Declining Social Skills in the Corporate World

I’m guessing it was around 2008, when the financial meltdown crushed many corporations that a subtle shift in social skills exhibited in the workplace began to take place. When the survivors were tasked with “doing more with less,” to an intolerable degree, the little courtesies, the “nice to have’s” as they are termed, were the first to be sacrificed.

I made the exit from corporate life for saner pastures during the meltdown. When I returned to the corporation, intermittently, as a consultant in the post•meltdown, bailout•strapped stage, I began see these changes in behaviour. My observations below of the “slippage” is not an indictment on the survivors, but form a question in my mind on whether those days of corporate finesse will ever return, and whether we will end up developing a “next generation” for which the rougher edges of conduct are all they will have experienced and will replicate.

The first casualty was the administrative assistant, the person who got everyone • including the boss • organized, who arranged meetings, travel, prepared expense reports and made sure that all the equipment in the office worked. Without this major domo, inexperienced executives were now double and triple booking into meetings, surfing inflexible online tools to book travel and record expenses, wondering why the heck they had not carried their passport and were being denied boarding at the airport, and scratching their heads over where to hide that pesky mini•bar bill that had crept up on their credit card statement. Broken printers and fax machines sat around because no one knew who or where to call, or had the time to do so.

Meetings had become expensive time wasters. There were time•waster meetings even in the pre•collapse days, especially the infamous “meeting to decide if we need a meeting” meetings. But some form of human interaction is required to conduct a meaningful enterprise. I would challenge the person who says that he, or she, can run an organization with only a virtual meeting tool, a conference phone line and a laptop loaded with e•mail, internet browser and productivity tools like Microsoft Office, and without human contact. Managing relationships become crucial as you navigate upstream in the organization, and the person who interacts only with his machine will soon face his limitations. And yet, confirming attendance at a meeting and not showing up because one is quadruple•booked is becoming commonly accepted. “Oh, he must be busy!” is the cop out. “Well, aren’t I? The one who showed up?”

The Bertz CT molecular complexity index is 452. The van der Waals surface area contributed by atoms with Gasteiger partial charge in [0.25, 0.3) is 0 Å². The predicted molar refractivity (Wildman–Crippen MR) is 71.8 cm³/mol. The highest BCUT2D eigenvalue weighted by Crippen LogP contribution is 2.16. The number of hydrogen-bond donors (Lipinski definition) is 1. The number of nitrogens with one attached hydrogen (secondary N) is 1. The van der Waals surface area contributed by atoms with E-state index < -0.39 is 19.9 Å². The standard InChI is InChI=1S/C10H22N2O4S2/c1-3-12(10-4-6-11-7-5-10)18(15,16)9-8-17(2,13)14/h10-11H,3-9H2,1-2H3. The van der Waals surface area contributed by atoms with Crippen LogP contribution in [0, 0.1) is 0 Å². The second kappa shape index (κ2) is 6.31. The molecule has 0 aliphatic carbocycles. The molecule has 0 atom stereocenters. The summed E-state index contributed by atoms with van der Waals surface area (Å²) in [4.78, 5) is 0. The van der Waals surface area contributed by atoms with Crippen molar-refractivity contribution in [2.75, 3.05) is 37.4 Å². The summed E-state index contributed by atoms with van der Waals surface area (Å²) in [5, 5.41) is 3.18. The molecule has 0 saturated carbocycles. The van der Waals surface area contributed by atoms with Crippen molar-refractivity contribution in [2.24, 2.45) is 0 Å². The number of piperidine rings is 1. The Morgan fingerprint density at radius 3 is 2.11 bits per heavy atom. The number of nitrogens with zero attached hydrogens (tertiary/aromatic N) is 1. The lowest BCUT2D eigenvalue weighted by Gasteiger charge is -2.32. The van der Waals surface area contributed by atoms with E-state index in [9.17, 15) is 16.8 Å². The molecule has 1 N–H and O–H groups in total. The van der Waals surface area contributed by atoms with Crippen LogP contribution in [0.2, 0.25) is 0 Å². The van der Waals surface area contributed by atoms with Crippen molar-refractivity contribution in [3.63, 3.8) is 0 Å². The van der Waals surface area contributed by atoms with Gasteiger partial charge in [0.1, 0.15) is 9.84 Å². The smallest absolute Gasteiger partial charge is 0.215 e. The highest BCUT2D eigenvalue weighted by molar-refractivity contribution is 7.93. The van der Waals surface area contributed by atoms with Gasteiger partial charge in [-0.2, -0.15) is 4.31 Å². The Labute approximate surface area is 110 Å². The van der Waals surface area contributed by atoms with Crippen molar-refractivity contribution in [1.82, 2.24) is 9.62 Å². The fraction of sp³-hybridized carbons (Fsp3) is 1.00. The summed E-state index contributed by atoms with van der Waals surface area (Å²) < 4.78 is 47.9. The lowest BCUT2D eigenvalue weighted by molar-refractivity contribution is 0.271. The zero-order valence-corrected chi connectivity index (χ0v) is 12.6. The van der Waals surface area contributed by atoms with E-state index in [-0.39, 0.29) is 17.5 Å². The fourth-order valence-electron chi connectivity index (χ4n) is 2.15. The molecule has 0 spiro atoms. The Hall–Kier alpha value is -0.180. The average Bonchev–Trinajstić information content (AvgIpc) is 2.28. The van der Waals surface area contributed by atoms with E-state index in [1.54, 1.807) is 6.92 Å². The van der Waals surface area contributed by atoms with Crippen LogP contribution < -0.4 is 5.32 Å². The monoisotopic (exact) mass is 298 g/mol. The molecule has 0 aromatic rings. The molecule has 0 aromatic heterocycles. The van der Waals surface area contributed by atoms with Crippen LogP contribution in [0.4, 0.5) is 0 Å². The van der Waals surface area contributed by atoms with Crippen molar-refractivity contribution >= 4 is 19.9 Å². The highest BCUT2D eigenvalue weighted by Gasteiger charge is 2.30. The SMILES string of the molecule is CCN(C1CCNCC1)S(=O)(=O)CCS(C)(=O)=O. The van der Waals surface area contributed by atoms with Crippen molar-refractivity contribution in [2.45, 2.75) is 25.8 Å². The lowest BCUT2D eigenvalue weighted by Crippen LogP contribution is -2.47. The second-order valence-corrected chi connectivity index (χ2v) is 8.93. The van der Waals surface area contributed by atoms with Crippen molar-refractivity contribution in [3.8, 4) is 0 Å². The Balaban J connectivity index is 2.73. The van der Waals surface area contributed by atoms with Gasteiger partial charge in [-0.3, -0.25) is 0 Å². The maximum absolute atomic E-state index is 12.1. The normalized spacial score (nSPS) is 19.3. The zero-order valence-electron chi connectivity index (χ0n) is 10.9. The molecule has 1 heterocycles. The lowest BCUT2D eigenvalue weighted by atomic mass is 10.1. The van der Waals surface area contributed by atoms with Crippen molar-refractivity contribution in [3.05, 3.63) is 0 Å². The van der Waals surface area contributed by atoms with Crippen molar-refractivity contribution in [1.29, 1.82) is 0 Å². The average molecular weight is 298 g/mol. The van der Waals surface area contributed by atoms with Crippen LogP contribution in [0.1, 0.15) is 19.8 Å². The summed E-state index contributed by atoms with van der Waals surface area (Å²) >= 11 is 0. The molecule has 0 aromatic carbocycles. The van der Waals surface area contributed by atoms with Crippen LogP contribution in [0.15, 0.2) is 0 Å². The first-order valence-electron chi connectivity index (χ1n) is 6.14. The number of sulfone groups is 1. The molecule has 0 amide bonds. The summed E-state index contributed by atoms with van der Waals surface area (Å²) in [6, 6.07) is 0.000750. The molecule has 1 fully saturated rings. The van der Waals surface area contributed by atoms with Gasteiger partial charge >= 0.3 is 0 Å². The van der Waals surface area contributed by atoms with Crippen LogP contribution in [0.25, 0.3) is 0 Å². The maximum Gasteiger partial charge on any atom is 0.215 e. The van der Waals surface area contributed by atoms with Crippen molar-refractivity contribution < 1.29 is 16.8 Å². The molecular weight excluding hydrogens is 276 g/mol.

I remember declining people for jobs in the “old days.” I would write to all the interviewed candidates, thanking them for their time and effort, even making suggestions to improve their marketability for their next attempt. I later even hired some of those candidates I had declined earlier. Now, silence is the message for “you did not make the cut.” Non•answered e•mails are virtual firewalls that an executive surrounds himself with, like a “do not disturb” sign or a “thanks, but no thanks” banner. I’m even told that firing is done via e•mail. How tacky!

The business trip is now the most scrutinized expense and several levels of pre•approval are needed, when once it was just your boss who approved, or not. Admittedly, excessive business travel, especially to survey one’s corporate empire (which can change in the flicker of an organizational change), team•building trips, or those R&R (Reward & Recognition turned into Rest & Recreation) junkets are suspect. But major client visits, project kick•offs, and vendor negotiation meetings still need to happen – face to face, please!